. . . what are they doing to us?
Six full months before those anti-climactic conventions drop their nominating balloon extravaganzas, we will  know who’s making both
acceptance speeches. More than 180 days of buyer’s-remorse will have
passed before our bleary eyes and it won’t even be election day for yet
another three months.
Oh, Ghost of Elections Past, is there no way to end this suffering?
Can’t we just put a bullet between the eyes of this new-fangled
election process and stop the Chinese water-torture of endlessly
smiling candidates?
The jet fuel, the shoe leather, the bunting, 4th of July bands in
two consecutive years, hundreds of thousands of rubbery chickens served
at thousands of luncheons no one wants to attend; all of it intent upon
the demise of the American electoral process.

First came the idea. The idea was for states to get an early primary
date, so that the small states could force the candidates to pay
attention to them. New Hampshire and Iowa were proud to be first. So
proud of themselves that every other state snuggled up as closely
behind as spooned newlyweds. Ah, the unexpected consequences of good
We are now old marrieds.
As old marrieds and staring that January-February landslide of primaries in the face, the candidates have been forced to back up. Essentially, in the ways of modern politics, the super-primary has become
the election. In the ways of election financing, contributors (the name
of the game) combine to build an impenetrable candidate war chest.
Getting sufficient dough means backing up even further. Campaign fund results have now delimited themselves into quarterly contests, much like the quarterly results a stock must provide in order to remain viable on the market.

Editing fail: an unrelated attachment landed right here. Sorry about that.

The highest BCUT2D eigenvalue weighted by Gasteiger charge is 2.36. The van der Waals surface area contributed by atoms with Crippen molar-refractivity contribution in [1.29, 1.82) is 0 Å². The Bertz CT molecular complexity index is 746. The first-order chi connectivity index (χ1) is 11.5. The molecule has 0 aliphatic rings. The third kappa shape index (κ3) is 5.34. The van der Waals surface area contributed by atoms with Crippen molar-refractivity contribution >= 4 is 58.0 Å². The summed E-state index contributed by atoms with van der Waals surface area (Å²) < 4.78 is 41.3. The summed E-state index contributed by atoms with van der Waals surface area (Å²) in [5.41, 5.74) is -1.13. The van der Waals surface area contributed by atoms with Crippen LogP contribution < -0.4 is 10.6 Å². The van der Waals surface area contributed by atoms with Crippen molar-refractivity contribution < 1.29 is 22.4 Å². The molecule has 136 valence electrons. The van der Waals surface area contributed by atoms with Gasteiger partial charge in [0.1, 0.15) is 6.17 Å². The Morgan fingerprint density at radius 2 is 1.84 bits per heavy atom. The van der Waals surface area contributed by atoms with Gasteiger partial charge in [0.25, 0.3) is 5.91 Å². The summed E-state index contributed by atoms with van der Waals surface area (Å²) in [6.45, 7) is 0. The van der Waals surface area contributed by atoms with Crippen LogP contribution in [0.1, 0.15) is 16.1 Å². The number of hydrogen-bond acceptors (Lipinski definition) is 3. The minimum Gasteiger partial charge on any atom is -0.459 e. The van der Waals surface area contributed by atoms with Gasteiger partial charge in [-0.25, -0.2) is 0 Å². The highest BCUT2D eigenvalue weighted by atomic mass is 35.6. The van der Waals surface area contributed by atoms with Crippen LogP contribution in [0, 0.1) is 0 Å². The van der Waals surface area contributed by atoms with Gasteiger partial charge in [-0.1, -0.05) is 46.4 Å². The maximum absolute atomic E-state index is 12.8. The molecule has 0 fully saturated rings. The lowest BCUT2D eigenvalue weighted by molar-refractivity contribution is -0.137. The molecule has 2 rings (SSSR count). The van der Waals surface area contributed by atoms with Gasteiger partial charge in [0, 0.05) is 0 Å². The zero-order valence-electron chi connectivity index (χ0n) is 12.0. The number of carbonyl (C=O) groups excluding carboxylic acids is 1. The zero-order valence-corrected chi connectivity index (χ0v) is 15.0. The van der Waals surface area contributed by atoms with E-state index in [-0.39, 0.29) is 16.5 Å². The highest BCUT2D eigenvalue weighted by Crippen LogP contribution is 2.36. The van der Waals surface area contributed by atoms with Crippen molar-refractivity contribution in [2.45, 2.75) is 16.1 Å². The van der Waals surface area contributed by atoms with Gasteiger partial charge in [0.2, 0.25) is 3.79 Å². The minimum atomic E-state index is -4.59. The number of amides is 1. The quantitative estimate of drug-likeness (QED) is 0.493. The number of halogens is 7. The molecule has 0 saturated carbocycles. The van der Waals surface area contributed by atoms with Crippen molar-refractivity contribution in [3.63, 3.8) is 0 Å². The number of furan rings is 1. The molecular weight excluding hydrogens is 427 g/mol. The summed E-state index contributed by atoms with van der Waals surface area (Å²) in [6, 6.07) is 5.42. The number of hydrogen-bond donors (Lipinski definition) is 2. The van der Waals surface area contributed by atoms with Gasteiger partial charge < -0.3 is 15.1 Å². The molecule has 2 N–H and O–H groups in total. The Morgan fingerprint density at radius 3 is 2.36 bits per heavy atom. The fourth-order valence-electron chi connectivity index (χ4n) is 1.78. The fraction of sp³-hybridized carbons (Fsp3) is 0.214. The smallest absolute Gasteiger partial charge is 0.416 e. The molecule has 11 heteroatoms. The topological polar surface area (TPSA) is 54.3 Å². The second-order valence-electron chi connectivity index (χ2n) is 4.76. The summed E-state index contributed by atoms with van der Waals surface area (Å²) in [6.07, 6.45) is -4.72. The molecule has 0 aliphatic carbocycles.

Candidate as hedge-fund. Who’d have ever thought it? But such a lovely irony.
Barack out-performs Hillary in the first ‘quarter’ and the buzz drowns all rhetoric.

It matters less and less what is said, more and more what is contributed and who contributes.

Geffen goes from Clinton supporter to Barack and the country shivers in
anticipation. John Edwards may be out for the count, not because of his
position on issues, but for the cost of his haircut.
Can anyone doubt this is the best way to elect the president of the most powerful nation on earth?
It’s more an auto race than a presidential race. In car racing, a
sprint is driven differently than the Daytona 500. Sprinters put it on
the floor. The big-name races are longer, way more prestigious. The
well managed team likely lays back, positions itself, makes judicious
pit-stops and then surges down to the flag.
What we have devised by the need for early money and early primaries
is the equal of a vehicular marathon, a ten thousand-mile test of
endurance across entire continents.
It remains to be seen if a marathon is the ideal template for a
national election. It will be (and is already) incredibly dull to
watch, as candidates avoid that word or flash of temper that might come
back to doom a long race.

Surely we will have
heard and forgotten and ceased to care about nearly every position
taken by a bewildering host of candidates and most of us will be there
only to see the wreck.

225 days left to Christmas. Five hundred forty days left to the 2008 election . . .